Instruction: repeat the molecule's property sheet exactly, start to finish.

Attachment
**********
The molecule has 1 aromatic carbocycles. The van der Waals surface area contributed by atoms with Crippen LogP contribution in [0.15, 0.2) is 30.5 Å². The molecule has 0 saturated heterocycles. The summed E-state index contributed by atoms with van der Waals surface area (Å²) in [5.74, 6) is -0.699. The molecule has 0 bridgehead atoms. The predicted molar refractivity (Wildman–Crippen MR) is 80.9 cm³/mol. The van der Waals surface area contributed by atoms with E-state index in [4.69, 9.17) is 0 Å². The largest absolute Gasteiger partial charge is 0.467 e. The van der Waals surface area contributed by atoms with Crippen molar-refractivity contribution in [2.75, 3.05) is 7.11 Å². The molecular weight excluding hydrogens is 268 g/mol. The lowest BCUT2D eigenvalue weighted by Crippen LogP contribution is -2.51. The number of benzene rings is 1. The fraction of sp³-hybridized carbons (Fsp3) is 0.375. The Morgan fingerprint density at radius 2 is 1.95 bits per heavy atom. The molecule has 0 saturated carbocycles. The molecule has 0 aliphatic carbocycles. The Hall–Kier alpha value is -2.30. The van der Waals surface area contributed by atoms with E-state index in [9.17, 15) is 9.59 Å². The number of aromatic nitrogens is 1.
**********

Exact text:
The molecule has 1 aromatic carbocycles. The van der Waals surface area contributed by atoms with Crippen LogP contribution in [0.15, 0.2) is 30.5 Å². The molecule has 0 saturated heterocycles. The summed E-state index contributed by atoms with van der Waals surface area (Å²) in [5.74, 6) is -0.699. The molecule has 0 bridgehead atoms. The predicted molar refractivity (Wildman–Crippen MR) is 80.9 cm³/mol. The van der Waals surface area contributed by atoms with E-state index in [4.69, 9.17) is 0 Å². The largest absolute Gasteiger partial charge is 0.467 e. The van der Waals surface area contributed by atoms with Crippen molar-refractivity contribution in [2.75, 3.05) is 7.11 Å². The molecular weight excluding hydrogens is 268 g/mol. The lowest BCUT2D eigenvalue weighted by Crippen LogP contribution is -2.51. The number of benzene rings is 1. The fraction of sp³-hybridized carbons (Fsp3) is 0.375. The Morgan fingerprint density at radius 2 is 1.95 bits per heavy atom. The molecule has 0 saturated carbocycles. The molecule has 0 aliphatic carbocycles. The Hall–Kier alpha value is -2.30. The van der Waals surface area contributed by atoms with E-state index in [9.17, 15) is 9.59 Å². The number of aromatic nitrogens is 1.